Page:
Scientists move to study why many men are committing suicide

by Staff writer

Male suicide deaths around the world is at an all-time high.

Of the 728 people who killed themselves in Scotland in 2016, 75% of them were men.

Suicide is also currently the leading cause of death in men under the age of 50 across the UK.

This has led researchers at Glasgow University to organize an in-depth study to ascertain the reason more men are killing themselves.

The three-year PhD research will assess what increases the likelihood of someone taking their own life and what can be done to reduce the risks.

The project will involve researchers conducting a “psychological autopsy” of the social, clinical and psychological risk factors associated with male suicide.

“Between 70 – 75% of all suicide cases across the UK and Scotland are by men and we don’t know enough about what it is about men, about the complex set of social, clinical and cultural factors and psychological factors that increase that risk,” Professor Rory O’Connor, the director of the Suicidal Behaviour Research Lab at Glasgow University, told BBC.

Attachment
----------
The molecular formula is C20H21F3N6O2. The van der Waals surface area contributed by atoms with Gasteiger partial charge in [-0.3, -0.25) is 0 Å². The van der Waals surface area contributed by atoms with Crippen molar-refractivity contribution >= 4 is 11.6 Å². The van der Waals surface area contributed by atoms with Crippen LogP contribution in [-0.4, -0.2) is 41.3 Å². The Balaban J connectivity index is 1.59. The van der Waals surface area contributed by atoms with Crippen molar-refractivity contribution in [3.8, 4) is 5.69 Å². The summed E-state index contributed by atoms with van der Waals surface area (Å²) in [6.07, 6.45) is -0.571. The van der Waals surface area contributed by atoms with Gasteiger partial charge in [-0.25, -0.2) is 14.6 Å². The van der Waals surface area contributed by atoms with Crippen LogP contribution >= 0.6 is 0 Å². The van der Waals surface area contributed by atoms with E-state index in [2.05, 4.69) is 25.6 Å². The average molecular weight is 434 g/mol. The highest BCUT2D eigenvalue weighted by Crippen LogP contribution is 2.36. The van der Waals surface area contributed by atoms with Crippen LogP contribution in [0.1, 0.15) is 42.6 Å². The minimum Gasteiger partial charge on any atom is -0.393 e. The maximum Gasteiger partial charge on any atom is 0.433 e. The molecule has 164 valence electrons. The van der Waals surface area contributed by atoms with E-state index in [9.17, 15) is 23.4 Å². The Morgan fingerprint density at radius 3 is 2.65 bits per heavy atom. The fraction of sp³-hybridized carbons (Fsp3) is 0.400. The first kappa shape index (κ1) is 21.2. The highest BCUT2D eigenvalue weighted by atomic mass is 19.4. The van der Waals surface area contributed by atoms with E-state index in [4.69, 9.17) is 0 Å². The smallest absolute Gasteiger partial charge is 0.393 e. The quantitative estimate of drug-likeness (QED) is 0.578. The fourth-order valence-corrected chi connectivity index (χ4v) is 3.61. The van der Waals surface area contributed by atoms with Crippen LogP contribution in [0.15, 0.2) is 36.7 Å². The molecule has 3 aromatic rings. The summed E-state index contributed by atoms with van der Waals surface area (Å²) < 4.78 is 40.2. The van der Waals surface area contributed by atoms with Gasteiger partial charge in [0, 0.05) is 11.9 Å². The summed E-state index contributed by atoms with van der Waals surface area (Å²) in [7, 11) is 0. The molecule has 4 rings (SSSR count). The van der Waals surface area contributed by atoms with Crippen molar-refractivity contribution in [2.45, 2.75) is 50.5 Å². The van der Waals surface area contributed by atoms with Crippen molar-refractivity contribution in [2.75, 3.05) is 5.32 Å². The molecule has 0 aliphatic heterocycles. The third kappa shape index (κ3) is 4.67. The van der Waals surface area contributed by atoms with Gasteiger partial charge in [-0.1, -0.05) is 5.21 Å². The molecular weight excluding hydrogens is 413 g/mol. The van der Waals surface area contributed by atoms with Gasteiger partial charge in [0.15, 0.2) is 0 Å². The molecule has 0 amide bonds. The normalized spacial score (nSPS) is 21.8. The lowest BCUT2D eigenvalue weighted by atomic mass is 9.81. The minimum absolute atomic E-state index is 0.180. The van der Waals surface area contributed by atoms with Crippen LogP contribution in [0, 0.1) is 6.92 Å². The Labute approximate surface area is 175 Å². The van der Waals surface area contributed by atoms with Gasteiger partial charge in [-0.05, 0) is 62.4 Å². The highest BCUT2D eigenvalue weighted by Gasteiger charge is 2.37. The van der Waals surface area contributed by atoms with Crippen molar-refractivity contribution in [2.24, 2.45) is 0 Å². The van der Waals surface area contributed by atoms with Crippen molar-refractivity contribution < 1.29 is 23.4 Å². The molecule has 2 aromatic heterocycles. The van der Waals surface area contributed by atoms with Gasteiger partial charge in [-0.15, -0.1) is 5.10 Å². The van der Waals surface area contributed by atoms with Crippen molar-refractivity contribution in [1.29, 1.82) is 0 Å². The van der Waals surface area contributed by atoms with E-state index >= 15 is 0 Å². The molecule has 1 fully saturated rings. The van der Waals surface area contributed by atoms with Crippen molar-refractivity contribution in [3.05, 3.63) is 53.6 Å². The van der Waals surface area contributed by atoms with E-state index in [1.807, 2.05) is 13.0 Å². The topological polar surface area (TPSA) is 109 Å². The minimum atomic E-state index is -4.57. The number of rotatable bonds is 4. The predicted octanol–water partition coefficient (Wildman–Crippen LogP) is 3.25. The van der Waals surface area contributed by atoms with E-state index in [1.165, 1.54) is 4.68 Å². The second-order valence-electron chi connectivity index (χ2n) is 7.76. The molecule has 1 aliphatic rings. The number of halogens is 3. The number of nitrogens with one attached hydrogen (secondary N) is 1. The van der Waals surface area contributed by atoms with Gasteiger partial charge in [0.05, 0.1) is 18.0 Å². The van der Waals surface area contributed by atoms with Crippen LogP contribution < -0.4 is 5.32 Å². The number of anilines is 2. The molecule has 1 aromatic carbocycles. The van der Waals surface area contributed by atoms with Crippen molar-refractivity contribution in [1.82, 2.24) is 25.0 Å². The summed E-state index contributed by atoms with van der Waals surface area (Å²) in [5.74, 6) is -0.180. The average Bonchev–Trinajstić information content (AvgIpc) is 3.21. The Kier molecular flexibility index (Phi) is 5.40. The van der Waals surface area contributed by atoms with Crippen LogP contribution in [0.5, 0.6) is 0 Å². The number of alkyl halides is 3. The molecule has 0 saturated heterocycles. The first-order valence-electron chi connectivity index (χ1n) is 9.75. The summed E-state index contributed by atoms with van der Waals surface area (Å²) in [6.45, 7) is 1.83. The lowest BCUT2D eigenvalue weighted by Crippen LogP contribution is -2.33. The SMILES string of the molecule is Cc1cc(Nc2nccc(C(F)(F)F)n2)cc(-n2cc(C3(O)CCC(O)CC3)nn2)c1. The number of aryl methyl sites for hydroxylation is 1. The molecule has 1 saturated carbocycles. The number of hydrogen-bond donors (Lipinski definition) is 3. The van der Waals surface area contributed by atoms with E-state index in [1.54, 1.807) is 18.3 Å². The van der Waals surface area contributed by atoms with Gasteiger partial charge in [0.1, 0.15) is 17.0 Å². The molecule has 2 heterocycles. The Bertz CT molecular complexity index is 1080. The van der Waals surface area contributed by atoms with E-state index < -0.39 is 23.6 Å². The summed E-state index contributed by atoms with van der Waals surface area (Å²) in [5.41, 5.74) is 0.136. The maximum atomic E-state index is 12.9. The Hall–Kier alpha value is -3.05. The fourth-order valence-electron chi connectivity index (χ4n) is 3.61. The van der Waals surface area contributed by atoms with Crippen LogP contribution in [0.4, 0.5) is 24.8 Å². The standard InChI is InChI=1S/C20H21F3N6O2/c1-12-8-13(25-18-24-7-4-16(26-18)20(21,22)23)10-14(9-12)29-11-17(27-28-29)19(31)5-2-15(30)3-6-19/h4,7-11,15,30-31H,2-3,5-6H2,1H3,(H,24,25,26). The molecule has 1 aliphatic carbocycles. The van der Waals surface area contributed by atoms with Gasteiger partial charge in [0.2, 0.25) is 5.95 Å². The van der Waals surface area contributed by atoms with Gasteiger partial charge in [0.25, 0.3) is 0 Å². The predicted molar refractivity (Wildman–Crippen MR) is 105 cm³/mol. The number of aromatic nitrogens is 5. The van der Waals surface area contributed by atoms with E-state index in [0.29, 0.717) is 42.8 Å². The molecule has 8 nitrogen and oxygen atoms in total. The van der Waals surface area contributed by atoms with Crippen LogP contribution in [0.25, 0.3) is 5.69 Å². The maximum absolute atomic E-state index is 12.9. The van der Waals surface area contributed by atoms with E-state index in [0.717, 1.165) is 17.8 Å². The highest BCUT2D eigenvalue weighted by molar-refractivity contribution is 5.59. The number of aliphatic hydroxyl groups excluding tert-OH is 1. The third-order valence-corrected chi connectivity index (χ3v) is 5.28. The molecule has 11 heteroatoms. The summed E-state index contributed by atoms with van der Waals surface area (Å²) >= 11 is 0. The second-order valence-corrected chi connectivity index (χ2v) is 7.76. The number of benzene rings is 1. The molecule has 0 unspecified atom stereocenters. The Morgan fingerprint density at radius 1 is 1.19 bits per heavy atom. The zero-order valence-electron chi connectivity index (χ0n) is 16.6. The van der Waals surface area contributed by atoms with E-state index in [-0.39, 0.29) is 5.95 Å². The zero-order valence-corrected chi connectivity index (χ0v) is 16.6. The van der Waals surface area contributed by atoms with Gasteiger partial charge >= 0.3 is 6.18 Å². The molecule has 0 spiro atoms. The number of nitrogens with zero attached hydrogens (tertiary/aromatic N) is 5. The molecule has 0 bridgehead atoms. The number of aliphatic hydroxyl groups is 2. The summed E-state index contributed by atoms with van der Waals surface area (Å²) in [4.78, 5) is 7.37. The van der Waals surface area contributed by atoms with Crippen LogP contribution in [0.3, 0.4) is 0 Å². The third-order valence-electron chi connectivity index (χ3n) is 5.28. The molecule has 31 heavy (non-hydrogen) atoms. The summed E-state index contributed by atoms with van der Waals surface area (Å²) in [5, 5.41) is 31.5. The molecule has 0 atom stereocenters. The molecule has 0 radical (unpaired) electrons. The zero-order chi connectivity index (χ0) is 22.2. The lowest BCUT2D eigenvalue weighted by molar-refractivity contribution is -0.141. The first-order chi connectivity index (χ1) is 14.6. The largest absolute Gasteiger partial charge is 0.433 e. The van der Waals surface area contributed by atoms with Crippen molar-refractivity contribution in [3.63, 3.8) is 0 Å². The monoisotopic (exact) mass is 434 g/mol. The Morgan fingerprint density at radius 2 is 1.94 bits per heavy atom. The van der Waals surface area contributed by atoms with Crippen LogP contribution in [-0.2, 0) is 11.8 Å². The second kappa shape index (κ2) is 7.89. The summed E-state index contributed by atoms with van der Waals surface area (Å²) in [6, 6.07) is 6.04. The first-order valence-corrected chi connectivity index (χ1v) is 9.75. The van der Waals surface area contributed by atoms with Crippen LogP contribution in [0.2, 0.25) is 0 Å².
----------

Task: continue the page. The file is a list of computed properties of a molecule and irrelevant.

O’Connor who says he’s been studying suicide deaths for the last 20-plus years disclosed that while suicide was traditionally considered as an issue that affected younger men, recent figures had shown it was also a significant cause of death for those in their 40s and 50s.

The professor also said that of those people who were treated for depression, less than 5% would go on to kill themselves.

Explaining the research project, O’Connor said: “What we’re hoping to do in this project is understand the unique circumstances not just of male suicide, but male suicide in Scotland.”

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